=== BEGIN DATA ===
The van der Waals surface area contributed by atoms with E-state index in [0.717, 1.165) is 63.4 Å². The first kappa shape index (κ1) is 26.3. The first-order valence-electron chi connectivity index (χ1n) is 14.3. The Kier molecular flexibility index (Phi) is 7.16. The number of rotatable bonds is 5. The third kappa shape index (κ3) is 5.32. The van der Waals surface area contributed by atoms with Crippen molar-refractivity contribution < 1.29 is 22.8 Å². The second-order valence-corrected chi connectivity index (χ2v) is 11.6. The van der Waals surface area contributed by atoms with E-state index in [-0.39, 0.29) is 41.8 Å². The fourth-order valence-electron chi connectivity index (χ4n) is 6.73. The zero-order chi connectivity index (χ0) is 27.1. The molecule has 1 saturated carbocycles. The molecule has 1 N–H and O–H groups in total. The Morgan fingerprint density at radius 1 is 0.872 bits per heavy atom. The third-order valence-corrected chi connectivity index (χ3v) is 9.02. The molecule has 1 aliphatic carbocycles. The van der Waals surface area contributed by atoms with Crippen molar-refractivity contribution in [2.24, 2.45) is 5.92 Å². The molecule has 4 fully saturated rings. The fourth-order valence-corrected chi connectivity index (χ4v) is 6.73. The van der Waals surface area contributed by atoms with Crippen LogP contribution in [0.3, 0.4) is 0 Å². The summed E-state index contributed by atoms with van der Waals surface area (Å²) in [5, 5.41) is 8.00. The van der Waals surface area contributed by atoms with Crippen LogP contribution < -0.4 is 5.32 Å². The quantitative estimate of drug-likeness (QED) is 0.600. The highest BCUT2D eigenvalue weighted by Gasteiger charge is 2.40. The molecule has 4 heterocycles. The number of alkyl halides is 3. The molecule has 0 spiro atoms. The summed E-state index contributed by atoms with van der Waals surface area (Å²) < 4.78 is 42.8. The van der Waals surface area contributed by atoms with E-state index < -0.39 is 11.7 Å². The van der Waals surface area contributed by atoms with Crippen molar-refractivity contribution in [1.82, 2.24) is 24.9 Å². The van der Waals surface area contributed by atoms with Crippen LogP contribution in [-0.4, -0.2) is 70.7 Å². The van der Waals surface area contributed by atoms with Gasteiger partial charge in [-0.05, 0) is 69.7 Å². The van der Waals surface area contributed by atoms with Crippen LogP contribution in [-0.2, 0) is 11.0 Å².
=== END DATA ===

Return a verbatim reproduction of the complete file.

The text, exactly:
The van der Waals surface area contributed by atoms with E-state index in [0.717, 1.165) is 63.4 Å². The first kappa shape index (κ1) is 26.3. The first-order valence-electron chi connectivity index (χ1n) is 14.3. The Kier molecular flexibility index (Phi) is 7.16. The number of rotatable bonds is 5. The third kappa shape index (κ3) is 5.32. The van der Waals surface area contributed by atoms with Crippen molar-refractivity contribution < 1.29 is 22.8 Å². The second-order valence-corrected chi connectivity index (χ2v) is 11.6. The van der Waals surface area contributed by atoms with E-state index in [-0.39, 0.29) is 41.8 Å². The fourth-order valence-electron chi connectivity index (χ4n) is 6.73. The zero-order chi connectivity index (χ0) is 27.1. The molecule has 1 saturated carbocycles. The molecule has 1 N–H and O–H groups in total. The Morgan fingerprint density at radius 1 is 0.872 bits per heavy atom. The third-order valence-corrected chi connectivity index (χ3v) is 9.02. The molecule has 1 aliphatic carbocycles. The van der Waals surface area contributed by atoms with Crippen molar-refractivity contribution in [2.24, 2.45) is 5.92 Å². The molecule has 4 fully saturated rings. The fourth-order valence-corrected chi connectivity index (χ4v) is 6.73. The van der Waals surface area contributed by atoms with Crippen LogP contribution in [0.3, 0.4) is 0 Å². The summed E-state index contributed by atoms with van der Waals surface area (Å²) in [5, 5.41) is 8.00. The van der Waals surface area contributed by atoms with Crippen LogP contribution < -0.4 is 5.32 Å². The quantitative estimate of drug-likeness (QED) is 0.600. The highest BCUT2D eigenvalue weighted by Gasteiger charge is 2.40. The molecule has 4 heterocycles. The number of alkyl halides is 3. The molecule has 0 spiro atoms. The summed E-state index contributed by atoms with van der Waals surface area (Å²) < 4.78 is 42.8. The van der Waals surface area contributed by atoms with E-state index < -0.39 is 11.7 Å². The van der Waals surface area contributed by atoms with Crippen molar-refractivity contribution in [1.82, 2.24) is 24.9 Å². The van der Waals surface area contributed by atoms with Crippen LogP contribution in [-0.4, -0.2) is 70.7 Å². The van der Waals surface area contributed by atoms with Gasteiger partial charge in [-0.05, 0) is 69.7 Å². The van der Waals surface area contributed by atoms with Crippen LogP contribution in [-0.2, 0) is 11.0 Å².